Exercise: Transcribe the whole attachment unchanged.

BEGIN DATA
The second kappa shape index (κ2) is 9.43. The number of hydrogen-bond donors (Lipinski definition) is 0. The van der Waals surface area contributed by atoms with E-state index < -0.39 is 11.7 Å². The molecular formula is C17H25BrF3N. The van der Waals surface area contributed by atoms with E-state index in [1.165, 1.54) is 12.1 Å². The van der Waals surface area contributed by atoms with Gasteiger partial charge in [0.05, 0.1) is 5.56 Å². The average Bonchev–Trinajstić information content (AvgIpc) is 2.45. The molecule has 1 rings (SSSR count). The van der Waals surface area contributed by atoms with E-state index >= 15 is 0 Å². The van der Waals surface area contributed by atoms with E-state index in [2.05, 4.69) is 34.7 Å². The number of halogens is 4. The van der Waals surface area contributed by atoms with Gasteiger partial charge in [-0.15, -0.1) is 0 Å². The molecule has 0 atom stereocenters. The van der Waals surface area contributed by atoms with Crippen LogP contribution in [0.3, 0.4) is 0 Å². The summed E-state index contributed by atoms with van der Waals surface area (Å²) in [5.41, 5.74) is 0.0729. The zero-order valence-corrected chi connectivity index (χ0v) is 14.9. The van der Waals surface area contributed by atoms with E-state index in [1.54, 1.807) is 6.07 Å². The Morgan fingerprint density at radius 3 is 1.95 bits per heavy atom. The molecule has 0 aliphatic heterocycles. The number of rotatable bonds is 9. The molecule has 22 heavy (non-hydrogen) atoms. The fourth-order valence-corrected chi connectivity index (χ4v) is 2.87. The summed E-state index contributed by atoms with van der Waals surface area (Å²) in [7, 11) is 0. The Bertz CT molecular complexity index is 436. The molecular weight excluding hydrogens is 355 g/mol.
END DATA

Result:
The second kappa shape index (κ2) is 9.43. The number of hydrogen-bond donors (Lipinski definition) is 0. The van der Waals surface area contributed by atoms with E-state index < -0.39 is 11.7 Å². The molecular formula is C17H25BrF3N. The van der Waals surface area contributed by atoms with E-state index in [1.165, 1.54) is 12.1 Å². The van der Waals surface area contributed by atoms with Gasteiger partial charge in [0.05, 0.1) is 5.56 Å². The average Bonchev–Trinajstić information content (AvgIpc) is 2.45. The molecule has 1 rings (SSSR count). The van der Waals surface area contributed by atoms with E-state index >= 15 is 0 Å². The van der Waals surface area contributed by atoms with E-state index in [2.05, 4.69) is 34.7 Å². The number of halogens is 4. The van der Waals surface area contributed by atoms with Gasteiger partial charge in [-0.15, -0.1) is 0 Å². The molecule has 0 atom stereocenters. The van der Waals surface area contributed by atoms with Crippen LogP contribution in [0.3, 0.4) is 0 Å². The summed E-state index contributed by atoms with van der Waals surface area (Å²) in [5.41, 5.74) is 0.0729. The zero-order valence-corrected chi connectivity index (χ0v) is 14.9. The van der Waals surface area contributed by atoms with E-state index in [1.54, 1.807) is 6.07 Å². The Morgan fingerprint density at radius 3 is 1.95 bits per heavy atom. The molecule has 0 aliphatic heterocycles. The number of rotatable bonds is 9. The molecule has 22 heavy (non-hydrogen) atoms. The fourth-order valence-corrected chi connectivity index (χ4v) is 2.87. The summed E-state index contributed by atoms with van der Waals surface area (Å²) in [7, 11) is 0. The Bertz CT molecular complexity index is 436. The molecular weight excluding hydrogens is 355 g/mol.